[...] “I’ve been trying impartially to deal with National. I’ve met with John Key around this a number of times, and really I held the hope that I and groups that I’ve been involved with would be able to get National to see sense.”

[...] Climate Change Minister Tim Groser said New Zealand was doing its fair share to reduce emissions and that the onus was on local councils to respond to the effects of climate change such as sea level rise.

Mr Mills said: “For me that was the end. I thought ‘I’ve got to stand up and be counted now’.

“I think that it is morally reprehensible for any country to shirk its responsibilities in this area.

“Furthermore I think it makes no economic sense as we know green industry will be one of the biggest growth opportunities of our time.”

So how do we succeed in motivating Key & Co to act, when years of effort by Mills and others has been rebuffed? There are three potential approaches.

The first is to recognise that there are genuine bluegreens already present in the National caucus and the wider party. The Bluegreen brand is a National brand, presented as the party’s “advisory group on environmental issues”. However, if you look at Bluegreen activities over the last few years you will find it hard to view them as anything other than a fig leaf, at best a rubber stamp for policy made elsewhere.

But there are National MPs and party members who really are green as well as blue, who do “get” the climate issue and understand the real risks the country faces. They need to be cultivated — encouraged to push the issue in the corridors of power, even if confronted by the same intransigence that Philip Mills encountered. Bluegreen MPs have to feel empowered within their caucus.

If they are to do that then they will need support. That will have to come in two forms.

The first is already under way, albeit in a rather low key manner. Alan Mark and the Wise Response initiative have shown the way. It’s time for the scientists and public intellectuals of New Zealand to knock on John Key’s door and refuse to take no for an answer. The Royal Society of NZ, the Prime Minister’s science adviser, the universities, and business leaders like Philip Mills now have to redouble their efforts. NZ’s intellectual leadership needs to stand up and make a powerful case for the cabinet to base climate policy on a realistic assessment of the risks. The lazy demonisation of all things green by senior National figures has to be countered by relentless rationality from those best equipped to deliver it.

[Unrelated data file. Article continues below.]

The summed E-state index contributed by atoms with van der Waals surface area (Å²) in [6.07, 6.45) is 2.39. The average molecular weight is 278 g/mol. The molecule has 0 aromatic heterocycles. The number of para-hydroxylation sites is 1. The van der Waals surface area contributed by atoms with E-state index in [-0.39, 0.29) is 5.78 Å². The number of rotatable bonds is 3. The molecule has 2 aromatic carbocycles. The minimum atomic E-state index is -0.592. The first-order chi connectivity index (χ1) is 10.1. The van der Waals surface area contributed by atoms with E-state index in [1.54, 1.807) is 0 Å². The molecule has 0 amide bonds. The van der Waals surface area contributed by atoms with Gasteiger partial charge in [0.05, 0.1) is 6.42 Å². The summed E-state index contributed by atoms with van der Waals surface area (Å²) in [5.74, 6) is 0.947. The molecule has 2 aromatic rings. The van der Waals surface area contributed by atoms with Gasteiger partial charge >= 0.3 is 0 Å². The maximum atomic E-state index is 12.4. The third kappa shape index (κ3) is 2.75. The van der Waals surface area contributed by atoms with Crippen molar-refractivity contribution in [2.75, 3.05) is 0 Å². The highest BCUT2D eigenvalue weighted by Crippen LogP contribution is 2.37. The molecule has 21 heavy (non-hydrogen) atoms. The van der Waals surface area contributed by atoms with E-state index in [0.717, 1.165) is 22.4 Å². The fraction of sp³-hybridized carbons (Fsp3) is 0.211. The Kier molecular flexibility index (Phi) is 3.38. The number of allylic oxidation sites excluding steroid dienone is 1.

Ultimately, it is voters who decide the future governments of NZ. Public opinion on the importance of climate policy will depend on both the leadership given by political parties — including National — and on the development of grass roots support for action. The Climate Voter initiative may not have had much impact on the final vote in this election, but it did provide a powerful demonstration of how the issue could be made to gain traction despite political and media indifference.

To make progress on climate issues there must be a concerted and non-partisan effort to put climate action high up on the political agenda. We have to move Key, English and Joyce from their pernicious “fast follower” stance into at least a middle of the (international) road position on emissions reductions, achieved through an emissions trading scheme or carbon tax which actually incentivises real reductions in NZ, the creation of carbon offsets through tree planting and land use change, and a serious effort to prepare the country to adapt to the warming, weather extremes and sea level rise that are now completely unavoidable.

[What, lugubrious? Nick Cave? Never. Well, perhaps not never. Sometimes, certainly.]

  1. No, not that other Gareth. This one.
  2. Disclosure: I am not a member of the Green Party, but have party voted for them in recent elections because I regard their climate and environment policies as the best on offer, and I have no problems with their stance on social justice issues. For the record, I have also voted for Labour and National on occasion over the last 18 years.
  3. When I discussed climate issues with a (largely sympathetic) National MP a couple of years ago, the response to my criticism of the gutting of the ETS was “well, we could have got rid of it…”